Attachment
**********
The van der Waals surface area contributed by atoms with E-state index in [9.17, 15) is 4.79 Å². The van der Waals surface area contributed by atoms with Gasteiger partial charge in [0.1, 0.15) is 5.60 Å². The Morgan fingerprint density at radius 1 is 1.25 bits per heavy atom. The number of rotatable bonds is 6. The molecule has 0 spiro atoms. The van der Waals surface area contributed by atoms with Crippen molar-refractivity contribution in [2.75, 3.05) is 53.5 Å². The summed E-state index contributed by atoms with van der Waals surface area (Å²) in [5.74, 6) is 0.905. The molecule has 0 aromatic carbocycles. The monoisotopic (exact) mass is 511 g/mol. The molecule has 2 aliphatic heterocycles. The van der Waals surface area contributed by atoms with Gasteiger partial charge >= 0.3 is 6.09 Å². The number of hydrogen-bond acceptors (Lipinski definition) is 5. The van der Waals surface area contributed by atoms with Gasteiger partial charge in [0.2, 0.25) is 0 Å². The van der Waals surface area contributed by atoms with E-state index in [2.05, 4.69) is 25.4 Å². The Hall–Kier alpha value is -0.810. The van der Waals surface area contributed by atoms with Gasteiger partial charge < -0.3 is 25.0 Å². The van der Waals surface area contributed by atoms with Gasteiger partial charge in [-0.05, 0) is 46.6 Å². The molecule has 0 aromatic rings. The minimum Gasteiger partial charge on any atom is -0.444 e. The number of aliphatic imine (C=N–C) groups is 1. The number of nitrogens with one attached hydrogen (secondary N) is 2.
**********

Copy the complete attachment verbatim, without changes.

The van der Waals surface area contributed by atoms with E-state index in [9.17, 15) is 4.79 Å². The van der Waals surface area contributed by atoms with Gasteiger partial charge in [0.1, 0.15) is 5.60 Å². The Morgan fingerprint density at radius 1 is 1.25 bits per heavy atom. The number of rotatable bonds is 6. The molecule has 0 spiro atoms. The van der Waals surface area contributed by atoms with Crippen molar-refractivity contribution in [2.75, 3.05) is 53.5 Å². The summed E-state index contributed by atoms with van der Waals surface area (Å²) in [5.74, 6) is 0.905. The molecule has 0 aromatic carbocycles. The monoisotopic (exact) mass is 511 g/mol. The molecule has 2 aliphatic heterocycles. The van der Waals surface area contributed by atoms with Gasteiger partial charge >= 0.3 is 6.09 Å². The number of hydrogen-bond acceptors (Lipinski definition) is 5. The van der Waals surface area contributed by atoms with Gasteiger partial charge in [0.2, 0.25) is 0 Å². The van der Waals surface area contributed by atoms with E-state index in [2.05, 4.69) is 25.4 Å². The Hall–Kier alpha value is -0.810. The van der Waals surface area contributed by atoms with Gasteiger partial charge < -0.3 is 25.0 Å². The van der Waals surface area contributed by atoms with Gasteiger partial charge in [-0.05, 0) is 46.6 Å². The molecule has 0 aromatic rings. The minimum Gasteiger partial charge on any atom is -0.444 e. The number of aliphatic imine (C=N–C) groups is 1. The number of nitrogens with one attached hydrogen (secondary N) is 2.